There are a lot of things to consider when caring for a newborn kitten. Today, our White Settlement veterinarians discuss how to care for a baby kitten, what can go wrong, and when you should take them to the veterinarian for the first time.
How to Care For a Kitten
Kittens are adorable and lovable household pets, however, they have very specific needs that have to be taken care of. These needs are different for every stage of their life, and if something goes wrong or is missed it can impact their overall health and longevity. Here we talk about how you can care for your new furry friend during their kitten years.
Caring for a Newborn Kitten
When a kitten is between the ages of 0 and 4, it is considered a newborn because it is still learning to meow, walk, and regulate its body temperature. If they have a mother, she will be able to take care of the majority of the work, including feeding. All you have to do is ensure that the mother is healthy and that they are in a warm and secure environment. Make sure their crate/area has a blanket on the floor and a warm bed for them to sleep in. If the kitten does not have a mother, however, the first thing you should do is take it to the veterinarian. Your veterinarian will be able to assess the kitten's health and advise you on their needs.
Keep Your Newborn Kitten Warm
If the kitten does not have a mother, you will need to do more to keep them warm by using a heating disk in the crate or a heating pad on low heat underneath a blanket in their cage. You should also make a cozy nest out of blankets for the kitten to sleep in. It's critical to check that the heating pad isn't too hot by touching it with your hands and to provide a comfortable place in your kitten's cage/crate that isn't heated where they can go if they get too hot.
Because kittens can catch hypothermia if they get too cold, you should keep their area at 85 degrees Fahrenheit (29 degrees Celsius) until they are about 6 weeks old.
Feeding Your Newborn Kitten
Another thing you'll have to do for a newborn kitten without a mother is to feed them and make sure they get the nutrition they need. Every 2-4 hours, you'll need to bottle feed your kitten a special kitten formula. Because each kitten is unique, your veterinarian will be able to advise you on the best formula to use, as well as how much and how often you should feed your kitten. Kittens need to gain about 12 ounces (14 grams) per day or 4 ounces (113 grams) per week to grow healthy. Never give your cat cow milk, and make sure they're getting the same formula every time. Your cat will also need to be kept warm in order to digest food properly.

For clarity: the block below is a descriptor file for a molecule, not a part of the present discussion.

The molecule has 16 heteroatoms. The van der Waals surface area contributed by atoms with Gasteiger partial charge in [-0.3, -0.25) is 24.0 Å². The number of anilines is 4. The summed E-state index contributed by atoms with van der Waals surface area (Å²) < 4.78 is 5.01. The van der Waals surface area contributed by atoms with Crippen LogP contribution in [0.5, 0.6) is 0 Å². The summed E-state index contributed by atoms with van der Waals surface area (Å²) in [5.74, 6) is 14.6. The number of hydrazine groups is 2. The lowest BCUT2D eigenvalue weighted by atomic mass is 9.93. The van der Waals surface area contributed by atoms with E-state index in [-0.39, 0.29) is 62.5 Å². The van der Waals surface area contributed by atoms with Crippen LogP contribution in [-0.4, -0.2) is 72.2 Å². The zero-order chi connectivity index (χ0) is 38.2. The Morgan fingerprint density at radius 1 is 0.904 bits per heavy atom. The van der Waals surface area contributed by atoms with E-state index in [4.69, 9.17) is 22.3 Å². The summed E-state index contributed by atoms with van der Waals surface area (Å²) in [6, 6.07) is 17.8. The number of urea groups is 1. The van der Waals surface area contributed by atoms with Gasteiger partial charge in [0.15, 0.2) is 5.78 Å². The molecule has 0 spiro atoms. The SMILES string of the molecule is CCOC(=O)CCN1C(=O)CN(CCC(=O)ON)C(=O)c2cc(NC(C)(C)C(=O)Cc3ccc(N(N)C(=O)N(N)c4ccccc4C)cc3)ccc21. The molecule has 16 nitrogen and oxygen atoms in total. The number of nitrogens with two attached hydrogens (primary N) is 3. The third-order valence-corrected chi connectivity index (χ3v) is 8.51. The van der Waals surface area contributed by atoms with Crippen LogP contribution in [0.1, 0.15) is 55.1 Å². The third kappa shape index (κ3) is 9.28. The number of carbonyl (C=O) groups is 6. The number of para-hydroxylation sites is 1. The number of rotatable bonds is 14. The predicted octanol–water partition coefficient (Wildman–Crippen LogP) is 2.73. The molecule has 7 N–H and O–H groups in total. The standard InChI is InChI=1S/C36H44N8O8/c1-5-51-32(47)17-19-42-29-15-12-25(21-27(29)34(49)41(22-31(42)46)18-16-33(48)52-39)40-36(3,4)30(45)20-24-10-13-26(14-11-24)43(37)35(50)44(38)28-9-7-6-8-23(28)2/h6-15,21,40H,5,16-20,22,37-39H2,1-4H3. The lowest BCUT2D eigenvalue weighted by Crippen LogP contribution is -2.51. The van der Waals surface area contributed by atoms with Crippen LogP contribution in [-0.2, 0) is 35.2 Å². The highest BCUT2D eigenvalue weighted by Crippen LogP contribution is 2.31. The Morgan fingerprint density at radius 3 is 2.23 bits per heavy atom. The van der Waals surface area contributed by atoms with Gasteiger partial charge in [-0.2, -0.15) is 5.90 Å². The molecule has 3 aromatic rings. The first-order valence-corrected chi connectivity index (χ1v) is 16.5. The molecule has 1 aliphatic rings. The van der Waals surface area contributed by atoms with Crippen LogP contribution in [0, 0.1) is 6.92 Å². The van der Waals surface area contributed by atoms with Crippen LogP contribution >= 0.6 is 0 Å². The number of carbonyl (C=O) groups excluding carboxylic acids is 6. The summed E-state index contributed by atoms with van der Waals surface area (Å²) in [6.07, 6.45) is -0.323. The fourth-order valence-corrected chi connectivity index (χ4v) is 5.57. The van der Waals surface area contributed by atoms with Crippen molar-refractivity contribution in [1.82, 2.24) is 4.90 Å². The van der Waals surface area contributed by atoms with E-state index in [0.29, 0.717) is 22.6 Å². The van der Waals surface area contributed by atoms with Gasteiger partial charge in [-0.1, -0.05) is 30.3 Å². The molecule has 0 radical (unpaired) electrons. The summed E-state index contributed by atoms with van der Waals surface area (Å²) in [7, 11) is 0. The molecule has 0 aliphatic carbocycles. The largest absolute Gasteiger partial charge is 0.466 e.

As Your Kitten Grows Older
When the kitten you're caring for is around 5/6 to 10 weeks old, you should wean them off of their mother's milk and begin feeding them high-protein meals 3 to 4 times a day. To begin, pour the formula into a food bowl and, if desired, add a little softened hard food or canned soft food to aid in the process. Because their motor skills are improving, they will become more adventurous at this stage, and you will need to keep a close eye on them to ensure they do not get themselves into trouble. As they are between the ages of 2 and 4, they will require a lot of supervision and hands-on bonding playtime.
When your kitten is 4 to 6 months old, they will begin to enter their adolescent years. This is also when you should start thinking about having them spayed or neutered before they reach the 6 - 8 month mark, as they are generally very troublesome and may require some behavioral modification.
Preventive Care For Your Kitten
No matter how old your kitten is you should take them for their first veterinary appointment during the first week they are in your care. Your veterinarian will evaluate the health of your kitten as well as inform you of their dietary needs. This also provides you with the opportunity to ask any questions you may have in regards to the care of your new family member.
Making sure your kitten gets routine preventive care is essential, including wellness exams, routine vaccinations, and parasite prevention.
Regular wellness exams give your vet the opportunity to assess the overall health and well-being of your kitten including their dietary requirements. Your vet will also be able to detect any diseases early before they become severe when they are easier and more affordable to treat.
You also need to make sure your kitten gets all of its vaccinations and parasite prevention on schedule. Your kitten should come in for their first round of shots when they are 6 to 8 weeks old, and you should have them spayed or neutered when they are 5 to 6 months old. This prevents any serious diseases or conditions from arising in the first place.
What Can Go Wrong?
There are many things to keep an eye out for when caring for a kitten at every stage of its life that could indicate a problem or even a veterinary emergency. If your kitten exhibits any of the symptoms listed below, contact your veterinarian right away to schedule an appointment.
Here is what you need to keep an eye out for in a newborn kitten:
- Delays or difficulties in motor skills or coordination
- Refusing food (especially if being bottle-fed)
When your kitten is 4 weeks old or older you still need to keep an eye out for the signs above in addition to these behavioral signs:
- Litter box usage/ not using the litter box
- Signs of play biting or aggression
- Fears and other concerning behaviors that should be managed when they are still young